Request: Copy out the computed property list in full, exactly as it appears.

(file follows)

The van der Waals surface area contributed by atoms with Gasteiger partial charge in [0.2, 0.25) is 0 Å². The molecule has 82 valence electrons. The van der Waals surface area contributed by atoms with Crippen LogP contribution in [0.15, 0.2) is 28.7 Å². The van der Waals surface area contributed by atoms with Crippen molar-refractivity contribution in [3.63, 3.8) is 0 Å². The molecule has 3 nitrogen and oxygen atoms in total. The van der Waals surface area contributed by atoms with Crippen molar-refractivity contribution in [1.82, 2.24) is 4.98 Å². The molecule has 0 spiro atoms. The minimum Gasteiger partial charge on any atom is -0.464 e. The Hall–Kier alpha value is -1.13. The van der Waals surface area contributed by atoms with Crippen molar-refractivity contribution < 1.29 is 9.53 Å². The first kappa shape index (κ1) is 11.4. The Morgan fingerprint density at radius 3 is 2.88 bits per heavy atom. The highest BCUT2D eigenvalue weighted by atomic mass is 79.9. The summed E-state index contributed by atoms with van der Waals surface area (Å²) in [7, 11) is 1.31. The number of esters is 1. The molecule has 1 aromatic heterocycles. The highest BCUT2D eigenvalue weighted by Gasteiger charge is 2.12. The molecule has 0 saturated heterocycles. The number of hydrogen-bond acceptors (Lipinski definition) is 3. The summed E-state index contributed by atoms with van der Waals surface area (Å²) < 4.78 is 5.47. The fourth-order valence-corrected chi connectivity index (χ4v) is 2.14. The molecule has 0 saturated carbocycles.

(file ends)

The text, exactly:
The van der Waals surface area contributed by atoms with Gasteiger partial charge in [0.2, 0.25) is 0 Å². The molecule has 82 valence electrons. The van der Waals surface area contributed by atoms with Crippen LogP contribution in [0.15, 0.2) is 28.7 Å². The van der Waals surface area contributed by atoms with Crippen molar-refractivity contribution in [3.63, 3.8) is 0 Å². The molecule has 3 nitrogen and oxygen atoms in total. The van der Waals surface area contributed by atoms with Crippen molar-refractivity contribution in [1.82, 2.24) is 4.98 Å². The molecule has 0 spiro atoms. The minimum Gasteiger partial charge on any atom is -0.464 e. The Hall–Kier alpha value is -1.13. The van der Waals surface area contributed by atoms with Crippen molar-refractivity contribution < 1.29 is 9.53 Å². The first kappa shape index (κ1) is 11.4. The Morgan fingerprint density at radius 3 is 2.88 bits per heavy atom. The highest BCUT2D eigenvalue weighted by atomic mass is 79.9. The summed E-state index contributed by atoms with van der Waals surface area (Å²) in [7, 11) is 1.31. The number of esters is 1. The molecule has 1 aromatic heterocycles. The highest BCUT2D eigenvalue weighted by Gasteiger charge is 2.12. The molecule has 0 saturated heterocycles. The number of hydrogen-bond acceptors (Lipinski definition) is 3. The summed E-state index contributed by atoms with van der Waals surface area (Å²) < 4.78 is 5.47. The fourth-order valence-corrected chi connectivity index (χ4v) is 2.14. The molecule has 0 saturated carbocycles.